Thermotolerance in Saccharomyces cerevisiae is linked to resistance to anhydrobiosis

Alexander Rapoport, Anna Rusakova, Galina Khroustalyova, Graeme M. Walker

Research output: Contribution to journalArticle

5 Citations (Scopus)

Abstract

We have demonstrated that a thermotolerant yeast strain (Saccharomyces cerevisiae TS1) is much more resistant to dehydration–rehydration treatments than a mesophilic strain of S. cerevisiae. Yeast resistance to dehydration–rehydration was found to be similar in cells from exponential and stationary growth phases. Under controlled rehydration conditions involving gradual rehydration in water vapour, yeast cell viability was maintained at 90–95%. When S. cerevisiae TS1 cells were pre-grown at 37 °C and then dried, controlled rehydration lead to restoration of plasma membrane integrity, indicating important differences in cell envelope architechture of mesophilic and thermotolerant yeast strains. Comparison of such strains provides new insight into anhydrobiosis in eukaryotic cells.
Original languageEnglish
Pages (from-to)1889-1892
Number of pages4
JournalProcess Biochemistry
Volume49
Issue number11
DOIs
Publication statusPublished - Nov 2014

Fingerprint

Yeast
Saccharomyces cerevisiae
Fluid Therapy
Yeasts
Steam
Eukaryotic Cells
Cell Survival
Cell Membrane
Cell membranes
Thermotolerance
Water vapor
Restoration
Growth
Cells
Therapeutics

Cite this

Rapoport, Alexander ; Rusakova, Anna ; Khroustalyova, Galina ; Walker, Graeme M. / Thermotolerance in Saccharomyces cerevisiae is linked to resistance to anhydrobiosis. In: Process Biochemistry. 2014 ; Vol. 49, No. 11. pp. 1889-1892.
@article{139f4c1741e743fe816d4dfec0b7209c,
title = "Thermotolerance in Saccharomyces cerevisiae is linked to resistance to anhydrobiosis",
abstract = "We have demonstrated that a thermotolerant yeast strain (Saccharomyces cerevisiae TS1) is much more resistant to dehydration–rehydration treatments than a mesophilic strain of S. cerevisiae. Yeast resistance to dehydration–rehydration was found to be similar in cells from exponential and stationary growth phases. Under controlled rehydration conditions involving gradual rehydration in water vapour, yeast cell viability was maintained at 90–95{\%}. When S. cerevisiae TS1 cells were pre-grown at 37 °C and then dried, controlled rehydration lead to restoration of plasma membrane integrity, indicating important differences in cell envelope architechture of mesophilic and thermotolerant yeast strains. Comparison of such strains provides new insight into anhydrobiosis in eukaryotic cells.",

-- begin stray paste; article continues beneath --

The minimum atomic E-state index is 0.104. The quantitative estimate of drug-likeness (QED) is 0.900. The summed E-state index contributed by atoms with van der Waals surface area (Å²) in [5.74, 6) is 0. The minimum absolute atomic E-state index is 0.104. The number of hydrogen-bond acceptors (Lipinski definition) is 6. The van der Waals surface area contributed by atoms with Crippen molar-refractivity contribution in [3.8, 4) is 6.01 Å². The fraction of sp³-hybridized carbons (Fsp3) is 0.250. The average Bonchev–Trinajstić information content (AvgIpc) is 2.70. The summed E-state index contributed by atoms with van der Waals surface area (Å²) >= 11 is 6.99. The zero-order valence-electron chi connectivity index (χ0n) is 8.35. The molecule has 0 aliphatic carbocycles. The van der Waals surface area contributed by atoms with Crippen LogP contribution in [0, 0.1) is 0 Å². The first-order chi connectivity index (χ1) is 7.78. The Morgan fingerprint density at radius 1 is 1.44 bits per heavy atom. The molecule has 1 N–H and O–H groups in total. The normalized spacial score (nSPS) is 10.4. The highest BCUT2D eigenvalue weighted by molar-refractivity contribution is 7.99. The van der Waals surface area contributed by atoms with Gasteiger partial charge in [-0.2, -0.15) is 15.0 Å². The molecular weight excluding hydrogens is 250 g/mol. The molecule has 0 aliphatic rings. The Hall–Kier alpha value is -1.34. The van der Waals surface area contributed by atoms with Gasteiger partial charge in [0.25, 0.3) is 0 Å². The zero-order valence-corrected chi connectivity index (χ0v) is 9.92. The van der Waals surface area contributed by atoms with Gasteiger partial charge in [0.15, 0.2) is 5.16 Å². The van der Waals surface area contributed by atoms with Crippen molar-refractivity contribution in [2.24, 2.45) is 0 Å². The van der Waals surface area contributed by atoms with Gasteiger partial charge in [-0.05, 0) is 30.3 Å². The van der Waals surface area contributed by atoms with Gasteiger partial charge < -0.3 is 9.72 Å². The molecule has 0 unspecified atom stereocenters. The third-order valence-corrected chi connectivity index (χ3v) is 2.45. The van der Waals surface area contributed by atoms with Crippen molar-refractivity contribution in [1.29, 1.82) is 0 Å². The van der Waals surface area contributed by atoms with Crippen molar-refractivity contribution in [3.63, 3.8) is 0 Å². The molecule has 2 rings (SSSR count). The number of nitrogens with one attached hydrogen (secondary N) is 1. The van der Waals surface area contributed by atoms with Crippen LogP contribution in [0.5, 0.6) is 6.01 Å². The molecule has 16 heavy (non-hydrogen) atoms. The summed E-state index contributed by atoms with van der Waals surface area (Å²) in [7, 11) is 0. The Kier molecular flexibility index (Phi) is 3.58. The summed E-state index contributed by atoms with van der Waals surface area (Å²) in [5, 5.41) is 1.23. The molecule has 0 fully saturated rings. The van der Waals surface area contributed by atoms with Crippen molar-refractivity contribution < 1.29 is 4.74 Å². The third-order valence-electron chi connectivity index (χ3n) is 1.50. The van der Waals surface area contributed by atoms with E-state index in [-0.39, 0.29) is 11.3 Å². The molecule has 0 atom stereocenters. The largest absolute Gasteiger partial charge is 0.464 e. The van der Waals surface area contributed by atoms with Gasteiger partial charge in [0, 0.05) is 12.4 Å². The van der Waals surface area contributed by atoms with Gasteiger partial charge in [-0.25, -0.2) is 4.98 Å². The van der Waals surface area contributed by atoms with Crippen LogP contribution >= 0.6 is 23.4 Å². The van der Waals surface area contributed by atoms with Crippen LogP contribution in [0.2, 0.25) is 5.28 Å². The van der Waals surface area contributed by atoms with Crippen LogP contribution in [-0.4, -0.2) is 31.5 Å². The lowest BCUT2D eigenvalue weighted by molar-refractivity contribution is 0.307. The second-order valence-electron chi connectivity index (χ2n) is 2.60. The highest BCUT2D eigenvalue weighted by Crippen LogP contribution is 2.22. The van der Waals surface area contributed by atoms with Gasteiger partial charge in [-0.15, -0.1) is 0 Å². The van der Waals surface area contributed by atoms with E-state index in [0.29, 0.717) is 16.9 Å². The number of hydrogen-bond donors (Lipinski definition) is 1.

author = "Alexander Rapoport and Anna Rusakova and Galina Khroustalyova and Walker, {Graeme M.}",
year = "2014",
month = "11",
doi = "10.1016/j.procbio.2014.07.006",
language = "English",
volume = "49",
pages = "1889--1892",
journal = "Process Biochemistry",
issn = "0032-9592",
publisher = "Elsevier BV",
number = "11",

}

Thermotolerance in Saccharomyces cerevisiae is linked to resistance to anhydrobiosis. / Rapoport, Alexander; Rusakova, Anna; Khroustalyova, Galina; Walker, Graeme M.

In: Process Biochemistry, Vol. 49, No. 11, 11.2014, p. 1889-1892.

Research output: Contribution to journalArticle

TY - JOUR

T1 - Thermotolerance in Saccharomyces cerevisiae is linked to resistance to anhydrobiosis

AU - Rapoport, Alexander

AU - Rusakova, Anna

AU - Khroustalyova, Galina

AU - Walker, Graeme M.

PY - 2014/11

Y1 - 2014/11

N2 - We have demonstrated that a thermotolerant yeast strain (Saccharomyces cerevisiae TS1) is much more resistant to dehydration–rehydration treatments than a mesophilic strain of S. cerevisiae. Yeast resistance to dehydration–rehydration was found to be similar in cells from exponential and stationary growth phases. Under controlled rehydration conditions involving gradual rehydration in water vapour, yeast cell viability was maintained at 90–95%. When S. cerevisiae TS1 cells were pre-grown at 37 °C and then dried, controlled rehydration lead to restoration of plasma membrane integrity, indicating important differences in cell envelope architechture of mesophilic and thermotolerant yeast strains. Comparison of such strains provides new insight into anhydrobiosis in eukaryotic cells.

AB - We have demonstrated that a thermotolerant yeast strain (Saccharomyces cerevisiae TS1) is much more resistant to dehydration–rehydration treatments than a mesophilic strain of S. cerevisiae. Yeast resistance to dehydration–rehydration was found to be similar in cells from exponential and stationary growth phases. Under controlled rehydration conditions involving gradual rehydration in water vapour, yeast cell viability was maintained at 90–95%. When S. cerevisiae TS1 cells were pre-grown at 37 °C and then dried, controlled rehydration lead to restoration of plasma membrane integrity, indicating important differences in cell envelope architechture of mesophilic and thermotolerant yeast strains. Comparison of such strains provides new insight into anhydrobiosis in eukaryotic cells.

U2 - 10.1016/j.procbio.2014.07.006

DO - 10.1016/j.procbio.2014.07.006

M3 - Article

VL - 49

SP - 1889

EP - 1892

JO - Process Biochemistry

JF - Process Biochemistry

SN - 0032-9592

IS - 11

ER -